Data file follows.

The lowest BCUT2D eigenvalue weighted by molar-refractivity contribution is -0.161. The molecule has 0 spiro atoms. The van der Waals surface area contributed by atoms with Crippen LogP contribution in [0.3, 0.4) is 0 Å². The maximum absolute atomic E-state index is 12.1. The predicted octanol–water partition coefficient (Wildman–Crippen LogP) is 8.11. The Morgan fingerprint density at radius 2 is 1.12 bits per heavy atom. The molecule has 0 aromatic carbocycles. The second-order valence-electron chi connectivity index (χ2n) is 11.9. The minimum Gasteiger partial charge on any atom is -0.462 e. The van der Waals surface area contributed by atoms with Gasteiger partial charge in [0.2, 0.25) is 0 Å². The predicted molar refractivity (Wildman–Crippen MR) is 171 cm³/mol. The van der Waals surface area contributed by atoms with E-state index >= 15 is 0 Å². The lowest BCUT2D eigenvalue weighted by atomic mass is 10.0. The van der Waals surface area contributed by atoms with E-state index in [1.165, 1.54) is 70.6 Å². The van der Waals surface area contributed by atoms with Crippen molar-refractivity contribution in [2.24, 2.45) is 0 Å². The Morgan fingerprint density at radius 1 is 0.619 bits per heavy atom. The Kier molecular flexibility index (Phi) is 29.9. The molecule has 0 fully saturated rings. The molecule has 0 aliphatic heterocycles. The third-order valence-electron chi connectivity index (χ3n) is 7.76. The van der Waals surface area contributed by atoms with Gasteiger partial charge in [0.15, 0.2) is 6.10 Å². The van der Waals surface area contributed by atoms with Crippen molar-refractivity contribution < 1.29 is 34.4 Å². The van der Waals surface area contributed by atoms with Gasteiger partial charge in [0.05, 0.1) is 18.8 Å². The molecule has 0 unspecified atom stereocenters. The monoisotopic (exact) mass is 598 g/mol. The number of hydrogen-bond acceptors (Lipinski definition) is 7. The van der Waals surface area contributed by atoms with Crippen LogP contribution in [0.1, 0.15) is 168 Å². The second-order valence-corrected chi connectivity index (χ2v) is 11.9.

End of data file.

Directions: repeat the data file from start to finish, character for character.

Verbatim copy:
The lowest BCUT2D eigenvalue weighted by molar-refractivity contribution is -0.161. The molecule has 0 spiro atoms. The van der Waals surface area contributed by atoms with Crippen LogP contribution in [0.3, 0.4) is 0 Å². The maximum absolute atomic E-state index is 12.1. The predicted octanol–water partition coefficient (Wildman–Crippen LogP) is 8.11. The Morgan fingerprint density at radius 2 is 1.12 bits per heavy atom. The molecule has 0 aromatic carbocycles. The second-order valence-electron chi connectivity index (χ2n) is 11.9. The minimum Gasteiger partial charge on any atom is -0.462 e. The van der Waals surface area contributed by atoms with Gasteiger partial charge in [0.2, 0.25) is 0 Å². The predicted molar refractivity (Wildman–Crippen MR) is 171 cm³/mol. The van der Waals surface area contributed by atoms with E-state index >= 15 is 0 Å². The lowest BCUT2D eigenvalue weighted by atomic mass is 10.0. The van der Waals surface area contributed by atoms with E-state index in [1.165, 1.54) is 70.6 Å². The van der Waals surface area contributed by atoms with Crippen molar-refractivity contribution in [2.24, 2.45) is 0 Å². The Morgan fingerprint density at radius 1 is 0.619 bits per heavy atom. The Kier molecular flexibility index (Phi) is 29.9. The molecule has 0 fully saturated rings. The molecule has 0 aliphatic heterocycles. The third-order valence-electron chi connectivity index (χ3n) is 7.76. The van der Waals surface area contributed by atoms with Gasteiger partial charge in [0.15, 0.2) is 6.10 Å². The van der Waals surface area contributed by atoms with Crippen molar-refractivity contribution < 1.29 is 34.4 Å². The van der Waals surface area contributed by atoms with Gasteiger partial charge in [0.05, 0.1) is 18.8 Å². The molecule has 0 unspecified atom stereocenters. The monoisotopic (exact) mass is 598 g/mol. The number of hydrogen-bond acceptors (Lipinski definition) is 7. The van der Waals surface area contributed by atoms with Crippen LogP contribution in [0.1, 0.15) is 168 Å². The second-order valence-corrected chi connectivity index (χ2v) is 11.9.